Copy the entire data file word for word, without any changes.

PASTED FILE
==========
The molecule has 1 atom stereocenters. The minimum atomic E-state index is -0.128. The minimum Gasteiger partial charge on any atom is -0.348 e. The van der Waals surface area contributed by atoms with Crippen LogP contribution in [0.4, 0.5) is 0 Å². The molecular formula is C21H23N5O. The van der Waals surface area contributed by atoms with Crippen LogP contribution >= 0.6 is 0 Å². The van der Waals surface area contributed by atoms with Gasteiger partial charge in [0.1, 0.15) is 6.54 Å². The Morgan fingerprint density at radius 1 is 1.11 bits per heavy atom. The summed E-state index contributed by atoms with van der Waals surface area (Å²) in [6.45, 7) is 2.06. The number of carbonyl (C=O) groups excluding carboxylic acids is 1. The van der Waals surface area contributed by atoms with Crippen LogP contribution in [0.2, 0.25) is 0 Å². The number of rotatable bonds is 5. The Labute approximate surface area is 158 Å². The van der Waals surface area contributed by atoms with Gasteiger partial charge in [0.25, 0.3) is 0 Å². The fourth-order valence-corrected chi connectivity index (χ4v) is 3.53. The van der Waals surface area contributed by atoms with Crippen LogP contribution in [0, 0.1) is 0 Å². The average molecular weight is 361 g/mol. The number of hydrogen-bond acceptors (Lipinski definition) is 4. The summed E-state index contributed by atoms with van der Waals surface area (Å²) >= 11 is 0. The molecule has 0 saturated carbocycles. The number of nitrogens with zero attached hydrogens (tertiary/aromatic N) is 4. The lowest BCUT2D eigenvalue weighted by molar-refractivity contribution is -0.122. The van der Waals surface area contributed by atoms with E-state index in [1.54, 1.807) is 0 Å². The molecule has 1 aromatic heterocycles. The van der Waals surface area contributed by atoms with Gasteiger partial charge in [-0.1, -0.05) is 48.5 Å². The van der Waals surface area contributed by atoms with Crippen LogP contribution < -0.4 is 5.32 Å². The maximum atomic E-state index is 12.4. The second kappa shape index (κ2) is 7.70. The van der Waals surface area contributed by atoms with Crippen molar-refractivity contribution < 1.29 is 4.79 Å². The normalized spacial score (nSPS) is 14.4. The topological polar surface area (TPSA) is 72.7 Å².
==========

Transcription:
The molecule has 1 atom stereocenters. The minimum atomic E-state index is -0.128. The minimum Gasteiger partial charge on any atom is -0.348 e. The van der Waals surface area contributed by atoms with Crippen LogP contribution in [0.4, 0.5) is 0 Å². The molecular formula is C21H23N5O. The van der Waals surface area contributed by atoms with Crippen LogP contribution >= 0.6 is 0 Å². The van der Waals surface area contributed by atoms with Gasteiger partial charge in [0.1, 0.15) is 6.54 Å². The Morgan fingerprint density at radius 1 is 1.11 bits per heavy atom. The summed E-state index contributed by atoms with van der Waals surface area (Å²) in [6.45, 7) is 2.06. The number of carbonyl (C=O) groups excluding carboxylic acids is 1. The van der Waals surface area contributed by atoms with Crippen LogP contribution in [0.2, 0.25) is 0 Å². The number of rotatable bonds is 5. The Labute approximate surface area is 158 Å². The van der Waals surface area contributed by atoms with Gasteiger partial charge in [0.25, 0.3) is 0 Å². The fourth-order valence-corrected chi connectivity index (χ4v) is 3.53. The van der Waals surface area contributed by atoms with Crippen LogP contribution in [0, 0.1) is 0 Å². The average molecular weight is 361 g/mol. The number of hydrogen-bond acceptors (Lipinski definition) is 4. The summed E-state index contributed by atoms with van der Waals surface area (Å²) >= 11 is 0. The molecule has 0 saturated carbocycles. The number of nitrogens with zero attached hydrogens (tertiary/aromatic N) is 4. The lowest BCUT2D eigenvalue weighted by molar-refractivity contribution is -0.122. The van der Waals surface area contributed by atoms with E-state index in [1.54, 1.807) is 0 Å². The molecule has 1 aromatic heterocycles. The van der Waals surface area contributed by atoms with Gasteiger partial charge in [-0.1, -0.05) is 48.5 Å². The van der Waals surface area contributed by atoms with Crippen LogP contribution < -0.4 is 5.32 Å². The maximum atomic E-state index is 12.4. The second kappa shape index (κ2) is 7.70. The van der Waals surface area contributed by atoms with Crippen molar-refractivity contribution < 1.29 is 4.79 Å². The normalized spacial score (nSPS) is 14.4. The topological polar surface area (TPSA) is 72.7 Å².